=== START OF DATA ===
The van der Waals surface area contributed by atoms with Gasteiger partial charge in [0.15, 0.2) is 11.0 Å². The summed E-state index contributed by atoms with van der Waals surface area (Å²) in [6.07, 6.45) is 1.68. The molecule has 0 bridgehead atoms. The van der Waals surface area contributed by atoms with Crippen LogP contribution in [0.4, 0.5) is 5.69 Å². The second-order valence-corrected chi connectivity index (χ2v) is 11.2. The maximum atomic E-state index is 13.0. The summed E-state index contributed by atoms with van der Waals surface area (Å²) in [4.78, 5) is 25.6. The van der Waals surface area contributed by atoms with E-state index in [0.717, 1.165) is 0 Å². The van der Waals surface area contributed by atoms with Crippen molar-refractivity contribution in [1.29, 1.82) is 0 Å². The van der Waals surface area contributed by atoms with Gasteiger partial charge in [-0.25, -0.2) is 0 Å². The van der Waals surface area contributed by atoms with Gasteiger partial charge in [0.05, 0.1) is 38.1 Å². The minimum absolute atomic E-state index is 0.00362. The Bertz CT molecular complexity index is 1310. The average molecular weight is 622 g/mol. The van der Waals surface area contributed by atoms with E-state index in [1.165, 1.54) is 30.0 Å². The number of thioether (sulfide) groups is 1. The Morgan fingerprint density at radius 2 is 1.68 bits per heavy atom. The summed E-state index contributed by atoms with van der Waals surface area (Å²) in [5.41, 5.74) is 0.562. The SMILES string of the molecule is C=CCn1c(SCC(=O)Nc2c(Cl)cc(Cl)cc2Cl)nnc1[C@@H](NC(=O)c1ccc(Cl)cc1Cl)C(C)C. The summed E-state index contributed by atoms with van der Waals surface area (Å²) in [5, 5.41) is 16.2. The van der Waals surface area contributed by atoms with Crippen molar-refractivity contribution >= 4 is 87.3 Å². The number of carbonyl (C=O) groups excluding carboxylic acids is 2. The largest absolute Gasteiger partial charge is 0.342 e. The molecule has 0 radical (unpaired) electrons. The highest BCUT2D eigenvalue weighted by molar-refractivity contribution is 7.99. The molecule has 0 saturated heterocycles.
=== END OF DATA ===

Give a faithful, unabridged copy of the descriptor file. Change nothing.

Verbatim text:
The van der Waals surface area contributed by atoms with Gasteiger partial charge in [0.15, 0.2) is 11.0 Å². The summed E-state index contributed by atoms with van der Waals surface area (Å²) in [6.07, 6.45) is 1.68. The molecule has 0 bridgehead atoms. The van der Waals surface area contributed by atoms with Crippen LogP contribution in [0.4, 0.5) is 5.69 Å². The second-order valence-corrected chi connectivity index (χ2v) is 11.2. The maximum atomic E-state index is 13.0. The summed E-state index contributed by atoms with van der Waals surface area (Å²) in [4.78, 5) is 25.6. The van der Waals surface area contributed by atoms with E-state index in [0.717, 1.165) is 0 Å². The van der Waals surface area contributed by atoms with Crippen molar-refractivity contribution in [1.29, 1.82) is 0 Å². The van der Waals surface area contributed by atoms with Gasteiger partial charge in [-0.25, -0.2) is 0 Å². The van der Waals surface area contributed by atoms with Gasteiger partial charge in [0.05, 0.1) is 38.1 Å². The minimum absolute atomic E-state index is 0.00362. The Bertz CT molecular complexity index is 1310. The average molecular weight is 622 g/mol. The van der Waals surface area contributed by atoms with E-state index in [1.165, 1.54) is 30.0 Å². The number of thioether (sulfide) groups is 1. The Morgan fingerprint density at radius 2 is 1.68 bits per heavy atom. The summed E-state index contributed by atoms with van der Waals surface area (Å²) in [5.41, 5.74) is 0.562. The SMILES string of the molecule is C=CCn1c(SCC(=O)Nc2c(Cl)cc(Cl)cc2Cl)nnc1[C@@H](NC(=O)c1ccc(Cl)cc1Cl)C(C)C. The summed E-state index contributed by atoms with van der Waals surface area (Å²) in [5, 5.41) is 16.2. The van der Waals surface area contributed by atoms with Crippen molar-refractivity contribution >= 4 is 87.3 Å². The number of carbonyl (C=O) groups excluding carboxylic acids is 2. The largest absolute Gasteiger partial charge is 0.342 e. The molecule has 0 radical (unpaired) electrons. The highest BCUT2D eigenvalue weighted by molar-refractivity contribution is 7.99. The molecule has 0 saturated heterocycles.